UN urged to probe Lanka war crimes
Senior UN officials and sections of the international community have called for an international body to investigate alleged rights violations during Sri Lanka's civil war.
Some other countries including China have opposed the call.
Speaking at the UN Human Rights Council (UNHRC) annual session Navi Pillai, UN High Commissioner for Human Rights, said she supported special UN panel's recommendations.
The panel appointed by UN Secretary-General Ban Ki-moon said it found "credible allegations" of a wide range of serious violations of international law committed by both the Sri Lanka security forces and Tamil Tigers in the final stages of the conflict.
"I fully support the recommendation to establish an international mechanism to monitor national investigations and undertake its own as necessary," Ms Pillai said.
"It would be important for the Human Rights Council to reflect on the new information contained in this important report, in light of its previous consideration of Sri Lanka and efforts to combat impunity worldwide."
Sri Lanka successfully resisted attempts by Western nations in 2009 May during a special session of the UNHRC in Geneva to investigate alleged war crimes.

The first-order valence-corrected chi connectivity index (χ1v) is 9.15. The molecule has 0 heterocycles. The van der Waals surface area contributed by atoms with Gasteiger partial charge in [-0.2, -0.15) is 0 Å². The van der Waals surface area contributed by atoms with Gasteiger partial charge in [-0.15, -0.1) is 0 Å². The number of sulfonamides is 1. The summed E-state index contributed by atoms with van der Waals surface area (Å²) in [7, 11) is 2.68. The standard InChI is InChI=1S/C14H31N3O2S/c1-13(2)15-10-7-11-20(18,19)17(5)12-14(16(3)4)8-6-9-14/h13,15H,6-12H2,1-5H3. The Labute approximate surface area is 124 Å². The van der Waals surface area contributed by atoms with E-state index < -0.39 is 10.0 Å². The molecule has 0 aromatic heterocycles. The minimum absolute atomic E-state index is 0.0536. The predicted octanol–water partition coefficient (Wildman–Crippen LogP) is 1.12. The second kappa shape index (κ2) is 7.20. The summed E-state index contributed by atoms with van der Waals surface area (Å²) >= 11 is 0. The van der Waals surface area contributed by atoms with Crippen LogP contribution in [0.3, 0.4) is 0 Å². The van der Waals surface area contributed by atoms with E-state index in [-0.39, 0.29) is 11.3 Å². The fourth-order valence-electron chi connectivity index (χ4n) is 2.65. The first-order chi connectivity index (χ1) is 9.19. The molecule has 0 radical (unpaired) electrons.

UN Special Rapotteur on extra-judicial killings Christof Heyns also supported Ms Pillai's call.
New footage from the final days of the war proves that the war crimes indeed took place in Sri Lanka, he told the session.
He was referring to a five-minute video, obtained by a British television station (Channel 4), apparently shows Sri Lankan soldiers killing blindfolded and naked men and women at close range.
Sri Lankan officials have dismissed the footage as fake.
"Crimes of the highest order"
"What is reflected in the extended video are crimes of the highest order - definitive war crimes," Heyns, said.
Rappotteur Heyns said he reviewed the footage showing the apparent execution of unarmed men and women with technical and forensic experts.
"The overall conclusion reached by the experts is that the video is authentic and the events reflected in the video footage occurred as depicted," he told the Council.
However, China, Cuba and Pakistan were among the countries that opposed any international intervention on Sri Lanka.
While China said that SL can handle their own matters, Cuba opposed a re-opening of Sri Lanka's case.
Meanwhile, Ireland joined EU, US, UK, and France backing the call for an investigation.
Sri Lanka's plantation minister, meanwhile, categorically rejected the calls for an international probe.
Expressing regret that Ms Pillai's statements "that contain pre-judgements" , Minister Mahinda Samarasinghe says the government has resorted to restorative justice through the Lessons Learnt and Reconciliation Commission (LLRC).
"There is no one set of international panacea that can apply for such a complex set of domestic issues," Minister for Plantation Industries and Special Envoy for Human Rights in Sri Lanka said.
The Lessons Learnt and Reconciliation Commission (LLRC) appointed by President Mahinda Rajapaksa “even before the UNSG's panel,” has started the domestic process, he added.
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